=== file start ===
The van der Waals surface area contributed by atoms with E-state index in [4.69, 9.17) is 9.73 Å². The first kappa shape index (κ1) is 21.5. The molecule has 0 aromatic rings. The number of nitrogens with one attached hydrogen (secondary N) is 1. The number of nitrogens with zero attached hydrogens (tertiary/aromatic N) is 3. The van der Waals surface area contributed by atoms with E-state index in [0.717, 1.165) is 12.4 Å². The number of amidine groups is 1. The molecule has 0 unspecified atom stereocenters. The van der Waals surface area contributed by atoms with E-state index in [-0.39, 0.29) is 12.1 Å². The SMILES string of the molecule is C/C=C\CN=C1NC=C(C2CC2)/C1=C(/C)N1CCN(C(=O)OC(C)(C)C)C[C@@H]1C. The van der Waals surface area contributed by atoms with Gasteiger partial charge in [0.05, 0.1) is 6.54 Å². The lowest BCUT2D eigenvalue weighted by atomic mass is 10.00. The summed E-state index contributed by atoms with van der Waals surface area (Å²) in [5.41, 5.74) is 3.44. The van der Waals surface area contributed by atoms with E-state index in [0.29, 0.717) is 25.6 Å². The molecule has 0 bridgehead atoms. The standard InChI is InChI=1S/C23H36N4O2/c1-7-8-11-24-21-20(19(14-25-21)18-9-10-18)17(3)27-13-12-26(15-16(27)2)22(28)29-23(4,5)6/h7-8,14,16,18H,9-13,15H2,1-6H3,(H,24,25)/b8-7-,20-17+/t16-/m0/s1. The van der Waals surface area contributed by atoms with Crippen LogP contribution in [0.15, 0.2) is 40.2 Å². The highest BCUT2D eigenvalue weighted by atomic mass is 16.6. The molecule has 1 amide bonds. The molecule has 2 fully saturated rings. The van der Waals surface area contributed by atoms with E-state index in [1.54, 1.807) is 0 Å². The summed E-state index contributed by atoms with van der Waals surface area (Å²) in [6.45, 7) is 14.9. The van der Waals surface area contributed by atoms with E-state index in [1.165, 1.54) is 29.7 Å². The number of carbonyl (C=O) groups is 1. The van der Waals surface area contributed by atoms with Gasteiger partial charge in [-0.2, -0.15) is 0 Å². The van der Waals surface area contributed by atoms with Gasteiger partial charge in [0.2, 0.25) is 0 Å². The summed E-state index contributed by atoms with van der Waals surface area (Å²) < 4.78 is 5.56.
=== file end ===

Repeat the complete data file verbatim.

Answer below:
The van der Waals surface area contributed by atoms with E-state index in [4.69, 9.17) is 9.73 Å². The first kappa shape index (κ1) is 21.5. The molecule has 0 aromatic rings. The number of nitrogens with one attached hydrogen (secondary N) is 1. The number of nitrogens with zero attached hydrogens (tertiary/aromatic N) is 3. The van der Waals surface area contributed by atoms with E-state index in [0.717, 1.165) is 12.4 Å². The number of amidine groups is 1. The molecule has 0 unspecified atom stereocenters. The van der Waals surface area contributed by atoms with E-state index in [-0.39, 0.29) is 12.1 Å². The SMILES string of the molecule is C/C=C\CN=C1NC=C(C2CC2)/C1=C(/C)N1CCN(C(=O)OC(C)(C)C)C[C@@H]1C. The van der Waals surface area contributed by atoms with Gasteiger partial charge in [0.05, 0.1) is 6.54 Å². The lowest BCUT2D eigenvalue weighted by atomic mass is 10.00. The summed E-state index contributed by atoms with van der Waals surface area (Å²) in [5.41, 5.74) is 3.44. The van der Waals surface area contributed by atoms with E-state index in [0.29, 0.717) is 25.6 Å². The molecule has 0 bridgehead atoms. The standard InChI is InChI=1S/C23H36N4O2/c1-7-8-11-24-21-20(19(14-25-21)18-9-10-18)17(3)27-13-12-26(15-16(27)2)22(28)29-23(4,5)6/h7-8,14,16,18H,9-13,15H2,1-6H3,(H,24,25)/b8-7-,20-17+/t16-/m0/s1. The van der Waals surface area contributed by atoms with Crippen LogP contribution in [0.15, 0.2) is 40.2 Å². The highest BCUT2D eigenvalue weighted by atomic mass is 16.6. The molecule has 1 amide bonds. The molecule has 2 fully saturated rings. The van der Waals surface area contributed by atoms with E-state index in [1.54, 1.807) is 0 Å². The summed E-state index contributed by atoms with van der Waals surface area (Å²) in [6.45, 7) is 14.9. The van der Waals surface area contributed by atoms with E-state index in [1.165, 1.54) is 29.7 Å². The number of carbonyl (C=O) groups is 1. The van der Waals surface area contributed by atoms with Gasteiger partial charge in [-0.2, -0.15) is 0 Å². The van der Waals surface area contributed by atoms with Gasteiger partial charge in [0.2, 0.25) is 0 Å². The summed E-state index contributed by atoms with van der Waals surface area (Å²) < 4.78 is 5.56.